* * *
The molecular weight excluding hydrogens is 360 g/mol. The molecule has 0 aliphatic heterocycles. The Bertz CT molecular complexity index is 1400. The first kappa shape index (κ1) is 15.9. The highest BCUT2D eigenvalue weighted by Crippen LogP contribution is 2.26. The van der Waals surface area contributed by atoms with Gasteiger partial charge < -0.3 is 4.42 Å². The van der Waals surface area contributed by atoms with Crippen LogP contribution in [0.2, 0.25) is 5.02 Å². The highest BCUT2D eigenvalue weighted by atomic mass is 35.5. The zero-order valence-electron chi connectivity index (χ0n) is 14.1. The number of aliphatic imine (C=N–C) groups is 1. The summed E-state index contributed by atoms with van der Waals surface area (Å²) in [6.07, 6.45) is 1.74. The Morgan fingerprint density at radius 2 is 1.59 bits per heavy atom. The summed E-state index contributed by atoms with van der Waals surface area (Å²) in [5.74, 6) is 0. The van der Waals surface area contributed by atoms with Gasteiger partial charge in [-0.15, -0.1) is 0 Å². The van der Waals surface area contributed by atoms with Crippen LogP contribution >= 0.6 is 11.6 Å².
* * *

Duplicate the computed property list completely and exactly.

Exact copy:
The molecular weight excluding hydrogens is 360 g/mol. The molecule has 0 aliphatic heterocycles. The Bertz CT molecular complexity index is 1400. The first kappa shape index (κ1) is 15.9. The highest BCUT2D eigenvalue weighted by Crippen LogP contribution is 2.26. The van der Waals surface area contributed by atoms with Gasteiger partial charge < -0.3 is 4.42 Å². The van der Waals surface area contributed by atoms with Crippen LogP contribution in [0.2, 0.25) is 5.02 Å². The highest BCUT2D eigenvalue weighted by atomic mass is 35.5. The zero-order valence-electron chi connectivity index (χ0n) is 14.1. The number of aliphatic imine (C=N–C) groups is 1. The summed E-state index contributed by atoms with van der Waals surface area (Å²) in [6.07, 6.45) is 1.74. The Morgan fingerprint density at radius 2 is 1.59 bits per heavy atom. The summed E-state index contributed by atoms with van der Waals surface area (Å²) in [5.74, 6) is 0. The van der Waals surface area contributed by atoms with Gasteiger partial charge in [-0.15, -0.1) is 0 Å². The van der Waals surface area contributed by atoms with Crippen LogP contribution >= 0.6 is 11.6 Å².